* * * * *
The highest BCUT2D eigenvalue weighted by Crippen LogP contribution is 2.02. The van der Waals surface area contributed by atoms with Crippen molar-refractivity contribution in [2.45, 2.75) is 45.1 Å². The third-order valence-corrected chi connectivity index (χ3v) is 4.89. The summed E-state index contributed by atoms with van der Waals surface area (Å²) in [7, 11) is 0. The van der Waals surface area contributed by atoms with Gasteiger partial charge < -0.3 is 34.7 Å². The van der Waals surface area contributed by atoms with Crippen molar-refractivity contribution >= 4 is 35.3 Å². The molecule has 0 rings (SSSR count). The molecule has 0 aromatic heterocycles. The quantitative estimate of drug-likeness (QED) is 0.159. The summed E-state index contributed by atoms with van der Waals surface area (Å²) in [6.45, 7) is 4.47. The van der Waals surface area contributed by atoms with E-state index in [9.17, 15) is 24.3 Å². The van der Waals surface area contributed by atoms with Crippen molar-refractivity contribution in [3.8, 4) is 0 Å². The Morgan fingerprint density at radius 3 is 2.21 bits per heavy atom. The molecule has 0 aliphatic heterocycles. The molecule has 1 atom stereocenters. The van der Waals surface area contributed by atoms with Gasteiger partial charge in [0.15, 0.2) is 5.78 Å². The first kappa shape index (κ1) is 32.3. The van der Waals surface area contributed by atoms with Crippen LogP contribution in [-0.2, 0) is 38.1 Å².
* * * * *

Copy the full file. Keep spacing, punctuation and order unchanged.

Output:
The highest BCUT2D eigenvalue weighted by Crippen LogP contribution is 2.02. The van der Waals surface area contributed by atoms with Crippen molar-refractivity contribution in [2.45, 2.75) is 45.1 Å². The third-order valence-corrected chi connectivity index (χ3v) is 4.89. The summed E-state index contributed by atoms with van der Waals surface area (Å²) in [7, 11) is 0. The van der Waals surface area contributed by atoms with Gasteiger partial charge < -0.3 is 34.7 Å². The van der Waals surface area contributed by atoms with Crippen molar-refractivity contribution >= 4 is 35.3 Å². The molecule has 0 rings (SSSR count). The molecule has 0 aromatic heterocycles. The quantitative estimate of drug-likeness (QED) is 0.159. The summed E-state index contributed by atoms with van der Waals surface area (Å²) in [6.45, 7) is 4.47. The van der Waals surface area contributed by atoms with E-state index in [9.17, 15) is 24.3 Å². The van der Waals surface area contributed by atoms with Crippen molar-refractivity contribution in [3.8, 4) is 0 Å². The Morgan fingerprint density at radius 3 is 2.21 bits per heavy atom. The molecule has 0 aliphatic heterocycles. The molecule has 1 atom stereocenters. The van der Waals surface area contributed by atoms with Gasteiger partial charge in [0.15, 0.2) is 5.78 Å². The first kappa shape index (κ1) is 32.3. The van der Waals surface area contributed by atoms with Crippen LogP contribution in [-0.2, 0) is 38.1 Å².